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Table of Contents

  1. Key questions
  2. Example of harm from social science research -
  3. Research merit and integrity
  4. Justice
  5. Special protections for vulnerable communities
  6. Ethics Controversies: Case Studies - Debates about the ethics of the Tearoom Trade Study Methodology
  7. Case 2: The Human Terrain System
  8. Informed consent
  9. Freedom from coercion
  10. Case 3: Gang Leader for a day
  11. When social scientists uncover crime through their research
    1. Confidentiality for research participants when crime occurs
  12. Other ethical problems in Venkatesh's research
  13. Responsibilities to people/cultures being studied
    1. Informed Consent
    2. Informed consent scenario
    3. Best practice:
    4. Protecting identities of participants
    5. Case Study
    6. Protecting identities of participants: scenario
  14. Do no harm: think about the ramifications of the research
  15. Reciprocity: paying people for their contributions
    1. Reciprocity and collaboration with the community you work with
  16. Intimacy in research: maintaining informed consent over time
    1. Case Study:
    2. Intimacy in ethnographic research: sex and the field
  17. Respect for persons:
  18. Protection from psychological or physical harm
  19. Intellectual property
  20. Summary of Principles of Ethical Research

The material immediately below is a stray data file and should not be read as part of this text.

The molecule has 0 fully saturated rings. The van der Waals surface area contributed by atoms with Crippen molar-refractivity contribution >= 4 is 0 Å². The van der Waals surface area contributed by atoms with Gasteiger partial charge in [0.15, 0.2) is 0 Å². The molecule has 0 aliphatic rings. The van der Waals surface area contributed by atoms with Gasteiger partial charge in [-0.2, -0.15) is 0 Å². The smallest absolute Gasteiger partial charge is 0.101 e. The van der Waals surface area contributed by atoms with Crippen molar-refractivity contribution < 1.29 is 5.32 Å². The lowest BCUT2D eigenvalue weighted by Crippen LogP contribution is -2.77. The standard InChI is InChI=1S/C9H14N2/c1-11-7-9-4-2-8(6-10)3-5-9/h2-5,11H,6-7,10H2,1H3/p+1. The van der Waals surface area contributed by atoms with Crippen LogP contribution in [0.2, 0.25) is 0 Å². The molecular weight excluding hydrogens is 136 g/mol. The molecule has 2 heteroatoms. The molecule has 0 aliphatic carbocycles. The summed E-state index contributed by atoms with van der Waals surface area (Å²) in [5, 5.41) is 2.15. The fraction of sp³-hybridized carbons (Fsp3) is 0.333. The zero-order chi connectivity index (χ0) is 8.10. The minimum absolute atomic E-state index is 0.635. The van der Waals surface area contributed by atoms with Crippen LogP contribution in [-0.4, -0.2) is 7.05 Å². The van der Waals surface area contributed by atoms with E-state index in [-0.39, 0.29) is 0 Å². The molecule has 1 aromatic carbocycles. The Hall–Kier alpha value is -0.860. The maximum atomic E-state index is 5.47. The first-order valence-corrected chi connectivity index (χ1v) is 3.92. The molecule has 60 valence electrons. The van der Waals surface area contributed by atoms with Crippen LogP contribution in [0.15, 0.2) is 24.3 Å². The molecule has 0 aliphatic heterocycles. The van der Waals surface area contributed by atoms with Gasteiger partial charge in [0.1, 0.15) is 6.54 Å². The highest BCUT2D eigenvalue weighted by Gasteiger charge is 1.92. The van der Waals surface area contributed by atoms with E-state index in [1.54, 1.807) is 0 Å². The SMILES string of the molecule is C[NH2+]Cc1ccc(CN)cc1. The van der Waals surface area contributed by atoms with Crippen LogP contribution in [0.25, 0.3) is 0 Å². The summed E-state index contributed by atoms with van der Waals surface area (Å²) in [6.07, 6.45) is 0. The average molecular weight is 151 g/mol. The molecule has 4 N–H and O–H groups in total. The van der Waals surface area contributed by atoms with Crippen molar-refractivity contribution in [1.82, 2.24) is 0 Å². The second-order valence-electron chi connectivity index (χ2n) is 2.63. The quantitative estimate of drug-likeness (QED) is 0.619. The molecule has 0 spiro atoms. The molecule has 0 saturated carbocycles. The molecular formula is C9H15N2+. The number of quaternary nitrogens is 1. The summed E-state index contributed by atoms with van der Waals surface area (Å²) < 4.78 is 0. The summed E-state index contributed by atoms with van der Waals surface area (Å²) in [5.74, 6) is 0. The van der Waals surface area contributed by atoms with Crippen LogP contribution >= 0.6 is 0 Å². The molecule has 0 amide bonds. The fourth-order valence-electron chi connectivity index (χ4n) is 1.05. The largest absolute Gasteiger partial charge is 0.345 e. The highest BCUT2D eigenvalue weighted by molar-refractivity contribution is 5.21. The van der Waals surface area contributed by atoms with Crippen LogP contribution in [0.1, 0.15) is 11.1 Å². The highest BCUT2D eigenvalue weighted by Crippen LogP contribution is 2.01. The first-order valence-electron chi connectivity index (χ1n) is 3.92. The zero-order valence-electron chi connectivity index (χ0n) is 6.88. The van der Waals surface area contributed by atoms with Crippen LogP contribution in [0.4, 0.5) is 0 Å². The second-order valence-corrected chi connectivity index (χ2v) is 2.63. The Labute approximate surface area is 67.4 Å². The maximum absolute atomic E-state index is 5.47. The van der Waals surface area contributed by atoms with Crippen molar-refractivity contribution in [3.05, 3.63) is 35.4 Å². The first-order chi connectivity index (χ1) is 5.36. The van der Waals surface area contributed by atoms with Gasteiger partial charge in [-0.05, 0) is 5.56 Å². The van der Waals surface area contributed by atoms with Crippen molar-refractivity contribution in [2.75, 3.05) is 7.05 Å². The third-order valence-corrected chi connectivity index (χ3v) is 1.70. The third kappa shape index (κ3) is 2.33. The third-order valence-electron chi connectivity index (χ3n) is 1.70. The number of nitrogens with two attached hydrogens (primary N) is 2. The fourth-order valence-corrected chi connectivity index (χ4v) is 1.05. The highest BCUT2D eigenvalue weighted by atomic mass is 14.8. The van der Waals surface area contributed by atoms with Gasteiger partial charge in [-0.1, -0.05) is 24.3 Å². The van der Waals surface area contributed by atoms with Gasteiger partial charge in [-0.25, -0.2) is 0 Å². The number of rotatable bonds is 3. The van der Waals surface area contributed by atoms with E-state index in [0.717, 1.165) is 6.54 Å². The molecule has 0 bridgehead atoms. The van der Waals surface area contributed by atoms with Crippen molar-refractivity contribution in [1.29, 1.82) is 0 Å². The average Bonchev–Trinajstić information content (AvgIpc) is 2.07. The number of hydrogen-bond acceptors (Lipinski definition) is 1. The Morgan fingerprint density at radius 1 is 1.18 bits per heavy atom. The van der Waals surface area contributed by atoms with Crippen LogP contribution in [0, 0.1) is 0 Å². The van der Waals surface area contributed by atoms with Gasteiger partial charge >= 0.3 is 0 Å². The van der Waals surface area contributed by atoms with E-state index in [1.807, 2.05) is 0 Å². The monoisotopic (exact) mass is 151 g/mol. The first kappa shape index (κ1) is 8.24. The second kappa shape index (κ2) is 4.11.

21. Council for International Organization of Medical Sciences (CIOMS)
  22. Death of Jesse Gelsinger (1999) Conflicts of Interest Example
  23. Respect for Persons
  24. Informed Consent
    1. Voluntariness
    2. Comprehension
    3. Disclosure
  25. Case Study: Study on Campus
  26. Informed Consent
    1. Consent Document 1
    2. Consent Document 2
  27. Requirements for documentation of informed consent
  28. Decisional Capacity
  29. Children's Participation in Research
    1. Lack of assent from a child
  30. Research with prisoners
  31. Community Consultation
  32. Beneficence
  33. Justice
  34. Compensation for Research Participation
    1. Avoiding undue inducement
    2. Case Study involving confidentiality of clinical data
  35. Confidentiality

Informed Consent

Informed consent should be understood as an on-going process rather than a level of legal protection for an institution. It is not intended to be a one-time act of having a participant sign a form.

Informed consent is designed to inform research participants about the purpose, risks, potential benefits and alternatives to the research that allows people to make a decision about whether or not to participate based on their own goals and values. This exchange of information should occur at enrolment and throughout the study.

Researchers are responsible for providing information during the informed consent process in a manner that is understandable to the potential participants. Researchers should be confident that the individual understands all information disclosed.

Researchers can use methods in addition to a consent form to enhance individuals' comprehension. Some examples include:

  • Oral presentations that provide potential participants with the opportunity to discuss the information and ask questions.
  • Providing additional educational materials, such as brochures, about the research.
  • Video presentations.

The informed consent process must be delivered in language that is understandable to the participant. This may mean re-writing the documents into more simple language or translating documents and presentations into the language with which participants are most comfortable.